DR Horton reconsiders D-1 Zoning

BLYTHEWOOD – Developer DR Horton’s representative Jordan Hammond was back before the Blythewood Planning Commission on July 5 after being turned down in April by both the Planning Commission and Town Council for R-5 and R-8 zoning for a 98-acre development on Wilson Boulevard that would contain 293 homes. At that time, Council told Hammond that it would approve nothing less than D-1 (Development) zoning (a minimum 20,000 sqaure feet per lot) within the Town. Council has since downsized the zoning on all R-5, R-8 and R-12 lots on which construction has not already begun in some form.

On Monday evening, Hammond presented revised plans for a 103-lot draft site on the same Wilson Boulevard property.

“The developer is proposing a project under the current D-1 zoning which requires a 20,000 square foot minimum lot size as opposed to the smaller lot size they were seeking previously,” Town Planning Consultant Michael Criss told Commissioners.

“A couple of months ago you were standing right there and it might’ve been me – it probably was me –  asked you point blank why you couldn’t develop the property as D-1, and you said it didn’t make sense economically,” Commissioner Donald Brock said. “My first question is why does it make sense now? What has changed?”

“I probably shouldn’t get into the specific negotiations with the seller too much, but you can probably also see that there is an entire piece of property that is no longer included in this – the Randall Road piece,” Hammond said. “So, I guess long story short is that the deal terms have changed.”

The newly proposed plans for the 90-acre site conform to the D-1 zoning, features two neighborhood exits – one street exit to Wilson Boulevard and a 30-foot-wide emergency access driveway, according to Town Administrator Gary Parker.

“I know Richland County requires something like this as well,” Hammond said about the addition of the emergency exit. Mr. Parker and Mr. Criss emphasized to us that having a secondary emergency access would be important to the Town, so we wanted to make sure to incorporate that.”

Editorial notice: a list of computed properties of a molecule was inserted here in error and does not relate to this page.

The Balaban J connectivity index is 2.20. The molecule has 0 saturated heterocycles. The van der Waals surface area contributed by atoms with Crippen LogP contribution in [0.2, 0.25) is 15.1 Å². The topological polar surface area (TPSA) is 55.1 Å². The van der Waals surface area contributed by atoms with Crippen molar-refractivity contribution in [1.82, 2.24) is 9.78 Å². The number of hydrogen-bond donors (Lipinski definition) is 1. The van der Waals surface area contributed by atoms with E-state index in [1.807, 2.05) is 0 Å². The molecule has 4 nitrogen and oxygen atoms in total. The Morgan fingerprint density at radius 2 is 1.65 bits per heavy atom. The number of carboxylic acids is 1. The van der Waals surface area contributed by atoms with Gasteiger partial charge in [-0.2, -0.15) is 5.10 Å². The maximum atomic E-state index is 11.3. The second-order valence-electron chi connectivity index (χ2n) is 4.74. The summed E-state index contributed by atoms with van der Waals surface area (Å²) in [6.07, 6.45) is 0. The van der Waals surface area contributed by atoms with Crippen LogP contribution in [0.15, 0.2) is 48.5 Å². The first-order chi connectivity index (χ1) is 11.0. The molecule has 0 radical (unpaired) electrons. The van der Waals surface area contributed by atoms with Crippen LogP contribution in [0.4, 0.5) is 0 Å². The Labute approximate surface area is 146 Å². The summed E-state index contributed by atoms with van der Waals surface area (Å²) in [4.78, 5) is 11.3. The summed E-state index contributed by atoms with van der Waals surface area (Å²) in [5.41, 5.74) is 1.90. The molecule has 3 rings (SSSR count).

Emergency access will cut between the second and third lots and behind lots one and two.

“So if an accident happens between two and three on that main road, you’re kind of stuck for some period of time,” Brock noted.

Hammond said he could not argue with Brock’s assertion, but added that the allotted 40-foot minimum front setback, along with the 50-foot road right of away and an additional 40-foot included in ?????, would allow emergency vehicles 130 square feet to navigate the property.

DR Horton’s documents included an updated traffic study conducted by Ridgeway Traffic Consulting. The study examined the impact the new subdivision would have on traffic along the west side of Wilson Boulevard.

RTC’s study found that congestion in the Wilson Boulevard area would continue to worsen with or without Horton’s site development, and that the answer to that problem would be a realignment of Langford Road with Blythewood Road. The study also recommended a dedicated left-turn lane for Northbound Wilson Boulevard, but found that a right-turn lane would not be needed.

Traffic was a sticking point for Commissioner Cynthia Schull. “It’s already bad, and it’s getting ready to get worse. Your neighborhood is going to make it even worse. I don’t know who is supposed to address that. Who do I need to call because DOT or whoever builds roads needs to do something about this. It’s hard for developers to come here because of that,” she said.

“That was one of the major topics when we came (in April) for the rezoning from a much higher density, and that’s why we’re here today with a much lower density because of traffic concerns,” Hammond said. “As far as the traffic that’s coming in, you’re right, we can’t fix the intersection there where Langford and Blythewood Roads come together.”

Commissioner Brock recommended a traffic light, but, according to Hammond, that would be viable and even recommended for a commercial developer, but for DR Horton the costs associated with a traffic light would not be feasible unless the subdivision were much larger.

Brock also question the layout of the lots, and why the homes were primarily lined up on one side of the property, while the other side was essentially empty space.

“What I would prefer to see is not necessarily a tract. I would prefer to see a little bit of open space here and there,” he said.

“Sewer access would be on the admoining property,” Hammond said. “Getting sewer over there would involve additional lift stations. Most municipalities that provide these sewer services want to minimize lift stations.”

Any sewer and water designs must be approved by the municipalities that provide the service. The Town of Winnsboro will provide water to the subdivision and Palmetto Utilities will handle sewage service.

According to Hammond, DR Horton is confident the project will be completed in two phases, but the meeting did not include a vote, but was discussion only. The developer will have to appear before the Commission again for preliminary plat approval. The commission will need to see permits for water lines, permits for sewer lines and county issued land disturbance permits, at that time.

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